What do you think of this entry by Eckhardt?

Discussion in 'Trading' started by Kovacs, Jul 23, 2006.

  1. Kovacs


  2. Daal


    Whats the date of this?
  3. NTB


    Smart comments. Keep evolving. Think outside of the box.
  4. Kovacs


    I can't find it. The closest thing I could find was a comment posted in 2005:


    Sat, 1 Oct 2005


    Hi Don Eduardo:

    Ed says on September 26:
    Complex is sometimes just an attempt to hide.

    This comment of yours caught my attention.

    Although I respect and admire Dr. William Eckhardt for his knowledge in the scientific field, I feel he tries to make simple things as complicated as possible with comments like:

    “There is no doubt the game has become much more difficult” – The New Market Wizards . Meaning that mechanical trading systems do not work as well as in the past."

    Another one:

    "...Eventually artificial intelligence devices, superior to any human researcher, will effectively uncover all exploitable nonlinear relationships of price to price. Such relationships will be mined until technical analysis is no longer profitable. There is an irony in that dogmatic" random walk" theorists, dead wrong for a century, will turn out to have been prescient--futures markets will have been driven to randomness. The process has already begun.

    I feel these developments are nearly assured (assuming no disruption of civilization). What is less clear is whether this will happen as rapidly as I predict -- in 10 to 20 years. In the meantime, profitable trading will only get harder as increasingly more astute traders pursue Progressively weaker statistical regularities. This is why it is necessary for a CTA continually to improve just to hold his or her own. The only consolation I can offer is that there are profits to be made participating in this process of randomization ..."


    Perhaps he is unconsciously becoming a future futures trader instead of a present futures trader .

  5. Kovacs


    From what I gather, this is less about evolution than handing over the baton to machines as the markets become incomprehensible to humans.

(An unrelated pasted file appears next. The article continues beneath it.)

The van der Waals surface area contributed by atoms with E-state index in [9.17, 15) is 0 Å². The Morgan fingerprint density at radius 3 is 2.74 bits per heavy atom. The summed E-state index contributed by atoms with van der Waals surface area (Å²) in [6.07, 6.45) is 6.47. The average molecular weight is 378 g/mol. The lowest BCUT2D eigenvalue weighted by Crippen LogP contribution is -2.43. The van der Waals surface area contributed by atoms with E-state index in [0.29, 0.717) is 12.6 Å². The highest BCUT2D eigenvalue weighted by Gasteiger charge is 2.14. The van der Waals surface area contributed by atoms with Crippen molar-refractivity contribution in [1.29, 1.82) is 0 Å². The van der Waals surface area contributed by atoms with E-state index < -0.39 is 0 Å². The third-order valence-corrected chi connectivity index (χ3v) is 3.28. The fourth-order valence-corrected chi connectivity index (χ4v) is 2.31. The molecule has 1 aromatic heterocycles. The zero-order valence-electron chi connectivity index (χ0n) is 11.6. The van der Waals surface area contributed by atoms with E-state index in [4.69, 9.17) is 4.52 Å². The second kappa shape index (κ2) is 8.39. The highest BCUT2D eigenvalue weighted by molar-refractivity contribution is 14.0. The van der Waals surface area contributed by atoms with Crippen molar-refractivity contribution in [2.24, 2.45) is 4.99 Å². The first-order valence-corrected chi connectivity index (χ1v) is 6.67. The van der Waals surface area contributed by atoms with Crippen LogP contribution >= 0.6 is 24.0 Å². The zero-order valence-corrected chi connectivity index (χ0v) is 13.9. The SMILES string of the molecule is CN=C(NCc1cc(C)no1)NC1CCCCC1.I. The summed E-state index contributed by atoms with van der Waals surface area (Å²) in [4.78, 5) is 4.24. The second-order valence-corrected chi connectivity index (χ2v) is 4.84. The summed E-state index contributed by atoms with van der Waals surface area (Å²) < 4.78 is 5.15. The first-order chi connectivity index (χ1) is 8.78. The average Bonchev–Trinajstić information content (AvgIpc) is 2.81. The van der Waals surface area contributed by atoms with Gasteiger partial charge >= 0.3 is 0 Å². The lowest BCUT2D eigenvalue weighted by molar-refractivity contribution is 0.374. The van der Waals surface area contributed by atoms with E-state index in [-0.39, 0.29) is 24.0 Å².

6. Totally disagree.

    Machines are not thinking and are in the end programmed by humans. Reaction times may have an influence on the extreem short timeframes but the longer timeframes are still being under the influence of human perception.

    What his remakrs means to me is that Eckhart no longer has (or has difficulty finding) an edge in the markets.

    psycho analitics
  7. NTB


    And the machines don't throw off 'edge' now? Where is the new 'edge'? What is the new game? Have the hedge funds become the 'dumb' money? All the types of questions one needs to be asking.
  8. Kovacs


    He seems to be doing fine.

    As for machines being confined by their programming:
  9. Daal


    Well, what if the market becames infested by this 'super researcher' computer, assuming everybody is using it as it will be probably the case(it might take a while after its creation) they will trade against each other and break even in the long run. Factoring commissions, fees, taxes and inflation it will be impossible to have any positive return, the more likely possibility is that everybody will be net loser on average in the end of the year and 10k hookers and monaco trips will be over for us. We're all going back to flipping burgers and watching seindfeld reruns
    See you all in the soup line
  10. The mistake here is that the "nonlinear relationships" can't cancel each other out.

    In one market, no matter how "smart" a supercomputer is, it can't take both sides of a trade.
    #10     Jul 23, 2006